A young girl living under the heel of her tyrannical religious zealot father in the depths of the Swedish forests finds strength in the memory of her rebellious grandmother, in the searing new feature from director Hanna Sköld.
Granny's Dancing on the Table
Over the last decade, several films from the Nordic region have depicted people fleeing the strictures of civilization to find refuge in nature. But in Hanna Sköld's searing new feature, a family has sought out this retreat not in pursuit of some unspoiled Eden, but to allow its male descendants' abusive behaviour and religious fanaticism more privacy and fewer restrictions.
Eini (Blanka Engström) is a young girl who lives deep in the Swedish forests with her father (Lennart Jähkel). First seen berating his daughter for accidentally breaking a glass and then trying to hide the evidence, Eini's father is a fierce control freak and religious zealot who regularly and ritualistically counts up the household's meagre possessions as a means of discovering Eini's infractions of his tyrannical rules.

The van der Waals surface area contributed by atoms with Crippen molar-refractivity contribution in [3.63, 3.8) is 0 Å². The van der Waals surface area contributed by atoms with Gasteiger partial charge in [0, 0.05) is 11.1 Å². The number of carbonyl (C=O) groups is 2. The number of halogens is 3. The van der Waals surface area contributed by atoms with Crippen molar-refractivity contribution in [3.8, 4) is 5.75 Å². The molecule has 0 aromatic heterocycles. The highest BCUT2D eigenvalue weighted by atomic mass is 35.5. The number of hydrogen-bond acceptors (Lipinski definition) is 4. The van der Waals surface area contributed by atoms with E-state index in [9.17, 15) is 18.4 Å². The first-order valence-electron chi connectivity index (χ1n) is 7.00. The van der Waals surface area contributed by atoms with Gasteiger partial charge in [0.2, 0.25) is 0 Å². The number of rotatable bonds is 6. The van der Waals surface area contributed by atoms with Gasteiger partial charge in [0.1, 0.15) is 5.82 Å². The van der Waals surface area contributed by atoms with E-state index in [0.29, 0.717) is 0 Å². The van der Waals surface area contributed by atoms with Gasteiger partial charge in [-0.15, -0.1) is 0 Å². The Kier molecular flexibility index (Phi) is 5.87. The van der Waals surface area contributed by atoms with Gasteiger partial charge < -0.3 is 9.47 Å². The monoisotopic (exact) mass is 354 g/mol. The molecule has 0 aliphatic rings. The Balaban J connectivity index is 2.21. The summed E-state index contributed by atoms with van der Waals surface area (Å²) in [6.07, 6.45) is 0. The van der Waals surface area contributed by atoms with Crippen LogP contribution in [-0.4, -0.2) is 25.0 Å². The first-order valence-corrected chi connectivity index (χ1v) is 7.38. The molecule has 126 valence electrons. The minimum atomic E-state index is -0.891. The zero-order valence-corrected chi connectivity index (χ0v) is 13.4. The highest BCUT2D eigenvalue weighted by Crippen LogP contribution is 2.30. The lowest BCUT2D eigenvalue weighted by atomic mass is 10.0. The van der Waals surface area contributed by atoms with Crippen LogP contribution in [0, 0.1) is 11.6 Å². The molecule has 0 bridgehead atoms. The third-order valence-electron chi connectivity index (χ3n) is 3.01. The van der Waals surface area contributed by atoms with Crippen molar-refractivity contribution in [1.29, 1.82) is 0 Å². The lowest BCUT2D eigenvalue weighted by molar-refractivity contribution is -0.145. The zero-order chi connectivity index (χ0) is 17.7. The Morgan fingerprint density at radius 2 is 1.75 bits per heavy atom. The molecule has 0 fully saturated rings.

The deep roots of this family psychosis are revealed through a parallel narrative, related through animated sequences that depict the religiously inspired abuse of the women of Eini's family. This dreadful tradition dates back to Eini's grandmother, who becomes a figure of almost mythic import for Eini — both as a symbol of freedom, and as the reason for the girl's suffering in the present.
Evoking the aesthetic of fairy tales, the animated sequences both indicate the limits of Eini's understanding and suggest the power of her resilient imagination — which, of course, is exactly what her father (and his ancestors) fear.
As the relationship between Eini and her father deteriorates — and the girl begins to see a possible way to escape her daily ordeal — Sköld increases the suspense to almost unbearable levels. This is some of the finest and most fearless filmmaking of the year.